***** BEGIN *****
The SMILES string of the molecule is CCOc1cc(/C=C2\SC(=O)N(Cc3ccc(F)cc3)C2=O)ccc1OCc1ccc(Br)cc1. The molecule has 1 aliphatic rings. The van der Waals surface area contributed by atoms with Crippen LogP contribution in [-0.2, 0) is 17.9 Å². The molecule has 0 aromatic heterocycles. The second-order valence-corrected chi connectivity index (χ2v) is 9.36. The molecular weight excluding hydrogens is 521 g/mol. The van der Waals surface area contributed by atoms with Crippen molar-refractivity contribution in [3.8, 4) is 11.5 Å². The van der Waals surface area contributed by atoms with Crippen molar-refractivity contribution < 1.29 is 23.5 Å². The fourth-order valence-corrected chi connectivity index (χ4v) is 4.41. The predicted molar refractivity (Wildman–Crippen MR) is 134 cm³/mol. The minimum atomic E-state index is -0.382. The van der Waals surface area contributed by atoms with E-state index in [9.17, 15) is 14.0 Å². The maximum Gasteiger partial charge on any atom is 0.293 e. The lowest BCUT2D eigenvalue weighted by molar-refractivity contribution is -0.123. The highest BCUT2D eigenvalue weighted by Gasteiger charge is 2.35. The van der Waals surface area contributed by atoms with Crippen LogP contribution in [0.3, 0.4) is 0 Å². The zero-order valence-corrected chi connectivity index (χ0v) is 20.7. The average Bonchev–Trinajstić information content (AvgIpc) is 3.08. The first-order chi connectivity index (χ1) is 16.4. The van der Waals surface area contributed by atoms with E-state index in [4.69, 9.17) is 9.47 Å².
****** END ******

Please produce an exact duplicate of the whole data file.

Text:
The SMILES string of the molecule is CCOc1cc(/C=C2\SC(=O)N(Cc3ccc(F)cc3)C2=O)ccc1OCc1ccc(Br)cc1. The molecule has 1 aliphatic rings. The van der Waals surface area contributed by atoms with Crippen LogP contribution in [-0.2, 0) is 17.9 Å². The molecule has 0 aromatic heterocycles. The second-order valence-corrected chi connectivity index (χ2v) is 9.36. The molecular weight excluding hydrogens is 521 g/mol. The van der Waals surface area contributed by atoms with Crippen molar-refractivity contribution in [3.8, 4) is 11.5 Å². The van der Waals surface area contributed by atoms with Crippen molar-refractivity contribution < 1.29 is 23.5 Å². The fourth-order valence-corrected chi connectivity index (χ4v) is 4.41. The predicted molar refractivity (Wildman–Crippen MR) is 134 cm³/mol. The minimum atomic E-state index is -0.382. The van der Waals surface area contributed by atoms with E-state index in [9.17, 15) is 14.0 Å². The maximum Gasteiger partial charge on any atom is 0.293 e. The lowest BCUT2D eigenvalue weighted by molar-refractivity contribution is -0.123. The highest BCUT2D eigenvalue weighted by Gasteiger charge is 2.35. The van der Waals surface area contributed by atoms with Crippen LogP contribution in [0.3, 0.4) is 0 Å². The zero-order valence-corrected chi connectivity index (χ0v) is 20.7. The average Bonchev–Trinajstić information content (AvgIpc) is 3.08. The first-order chi connectivity index (χ1) is 16.4. The van der Waals surface area contributed by atoms with E-state index in [4.69, 9.17) is 9.47 Å².